UN Report: Global child deaths down by almost half since 1990
WHO, UNICEF, World Bank Group, UN-DESA Population Division
13 September 2013
:: Download the report.
:: Detailed explanation of the B3 model used in developing the UN IGME child mortality estimates is available here.
:: Under-five mortality estimates: Rates and Deaths
:: Infant mortality estimates: Rates and Deaths
:: Neonatal mortality estimates: Rates and Deaths
:: Sex-specific under-five mortality rate: Estimates
:: Sex-specific infant mortality rate: Estimates
::: Annual rate of reduction of under-five mortality: Estimates and 90% uncertainty intervals
:: Country-specific methodological notes: Summary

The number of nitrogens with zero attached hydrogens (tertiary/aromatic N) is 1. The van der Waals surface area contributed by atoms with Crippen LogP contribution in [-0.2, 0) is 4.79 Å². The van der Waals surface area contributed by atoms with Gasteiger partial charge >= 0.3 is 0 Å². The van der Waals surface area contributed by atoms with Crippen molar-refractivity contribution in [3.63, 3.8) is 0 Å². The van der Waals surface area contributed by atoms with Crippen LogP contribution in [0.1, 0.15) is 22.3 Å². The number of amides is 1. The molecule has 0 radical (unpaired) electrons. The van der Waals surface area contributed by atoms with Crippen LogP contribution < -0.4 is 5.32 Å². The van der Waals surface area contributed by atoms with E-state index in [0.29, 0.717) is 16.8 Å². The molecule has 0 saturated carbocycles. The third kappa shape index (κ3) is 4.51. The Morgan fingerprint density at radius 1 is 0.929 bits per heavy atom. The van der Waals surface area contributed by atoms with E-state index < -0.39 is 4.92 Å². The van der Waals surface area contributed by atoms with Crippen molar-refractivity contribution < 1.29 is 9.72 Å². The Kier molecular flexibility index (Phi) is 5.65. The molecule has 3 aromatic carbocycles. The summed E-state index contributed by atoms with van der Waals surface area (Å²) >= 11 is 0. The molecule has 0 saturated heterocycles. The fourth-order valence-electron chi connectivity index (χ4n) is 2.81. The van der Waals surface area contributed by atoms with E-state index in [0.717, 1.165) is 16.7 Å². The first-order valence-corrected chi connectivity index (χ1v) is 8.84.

The report notes that in 2012, approximately 6.6 million children worldwide – 18 000 children per day – before reaching their fifth birthday, roughly half the number of under-fives who died in 1990, when more than 12 million children died. Anthony Lake, UNICEF Executive Director, commented, “This trend is a positive one. Millions of lives have been saved. And we can do still better. Most of these deaths can be prevented, using simple steps that many countries have already put in place – what we need is a greater sense of urgency.” The leading causes of death among children aged less than five years include pneumonia, prematurity, birth asphyxia, diarrhoea and malaria. Globally, about 45% of under-five deaths are linked to undernutrition.
About half of under-five deaths occur in only five countries: China, Democratic Republic of the Congo, India, Nigeria, and Pakistan. India (22%) and Nigeria (13%) together account for more than one-third of all deaths of children under the age of five.